Back in the 1970’s most people wanted an abortion law that was much more liberal than the Contraception, Sterilisation, and Abortion Act 1977 turned out to be. The government of the day ignored them and passed the strict law anyway. In 1978, a grass-roots movement gathered over 320,000 signatures on a petition to repeal that Act. Parliament buried it.

 

We recently had a wakeup call. Now we are passing it on:

Abortion law reform is not a done deal. There is uncertainty in Parliament about the fate of a prospective bill.

Most reasonable people expect the world to behave reasonably. They hear about poll numbers showing widespread support for abortion law reform across the electorate. They assume MPs will see the same thing and behave reasonably by voting for reform.

Unfortunately, that is not necessarily true.

The government has made abortion law reform a conscience issue. In practice this means MPs can do as they like. Some MPs may hear about the remarkably consistent poll numbers in favour of trusting women, but think “my electorate is different so I’d better not vote for law reform”. Others may figure “the only conscience that matters here is mine, so screw my electorate, they’ll never remember anyway”. Still others may listen to the anti-choicers who are all over the show as we speak, trying to sow doubt about research, polls, and evidence.

Ever since the formation of this government there has been an underlying expectation that, OF COURSE abortion law reform will pass, duh, finally, we’ve needed it for years. This complacency is the one thing that could prevent it from happening.

To everyone who believes human rights should apply to pregnant people: the time is now. It’s time to step up.

Here what we ask:

Can you commit to sending 2 emails to 2 different MPs each week, until law reform passes?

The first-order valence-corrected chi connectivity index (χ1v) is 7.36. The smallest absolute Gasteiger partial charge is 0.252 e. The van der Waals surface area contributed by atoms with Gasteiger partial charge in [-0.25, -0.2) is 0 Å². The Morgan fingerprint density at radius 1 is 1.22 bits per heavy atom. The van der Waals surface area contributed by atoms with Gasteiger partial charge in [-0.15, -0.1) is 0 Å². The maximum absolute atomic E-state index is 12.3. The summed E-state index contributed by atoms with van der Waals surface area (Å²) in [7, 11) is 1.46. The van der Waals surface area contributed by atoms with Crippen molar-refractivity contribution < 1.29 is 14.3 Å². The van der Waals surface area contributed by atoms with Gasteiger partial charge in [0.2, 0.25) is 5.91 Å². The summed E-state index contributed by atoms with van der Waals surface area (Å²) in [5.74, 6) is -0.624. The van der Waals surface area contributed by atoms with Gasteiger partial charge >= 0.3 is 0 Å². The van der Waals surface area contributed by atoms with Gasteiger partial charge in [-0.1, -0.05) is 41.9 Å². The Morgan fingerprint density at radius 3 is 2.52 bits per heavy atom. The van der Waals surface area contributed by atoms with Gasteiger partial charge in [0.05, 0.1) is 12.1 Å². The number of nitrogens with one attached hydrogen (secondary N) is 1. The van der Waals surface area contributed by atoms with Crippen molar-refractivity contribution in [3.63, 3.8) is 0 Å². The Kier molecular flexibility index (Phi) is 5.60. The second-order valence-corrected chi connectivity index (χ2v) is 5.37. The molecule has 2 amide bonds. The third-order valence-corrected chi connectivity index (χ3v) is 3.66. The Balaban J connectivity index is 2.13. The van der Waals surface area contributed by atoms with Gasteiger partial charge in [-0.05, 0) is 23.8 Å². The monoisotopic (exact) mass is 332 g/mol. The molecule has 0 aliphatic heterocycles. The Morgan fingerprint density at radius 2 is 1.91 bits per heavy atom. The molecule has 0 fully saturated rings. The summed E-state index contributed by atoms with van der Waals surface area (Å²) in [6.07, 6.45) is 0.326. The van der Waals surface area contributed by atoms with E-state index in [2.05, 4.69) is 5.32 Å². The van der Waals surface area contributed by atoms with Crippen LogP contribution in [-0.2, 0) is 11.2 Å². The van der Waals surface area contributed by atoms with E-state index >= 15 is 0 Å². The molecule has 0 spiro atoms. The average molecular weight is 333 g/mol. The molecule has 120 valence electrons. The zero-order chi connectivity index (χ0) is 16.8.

If you’re feeling frisky one week, send a few more. If you forget one week, it’s OK, there’s always next week. You can work through all 120 MPs, then start over.

What to say? Say what you think about abortion law reform. Tell them what you want them to do. Tell them about an article you read about abortion here or in some other country, and how it made you feel. Tell them about your grandmother’s illegal abortion. Tell them about your own abortion, or the one you helped a friend through.

They don’t need to be long. What you write is less important than the fact that you wrote. You can use this page to make it even easier.

It’s not daunting – almost everyone can write 2 emails off the top of their heads. The key here is consistency. Can you keep it up for months?

Because that is what this fight will take: sustained effort over the course of many months. Many people have PM’ed and emailed us, asking what they could do to make law reform happen.

This. This is what we can all do.

“Never doubt that a small group of thoughtful, committed citizens can change the world; indeed, it’s the only thing that ever has.” — Margaret Mead

A Different Take on Alabama

A Different Take on Alabama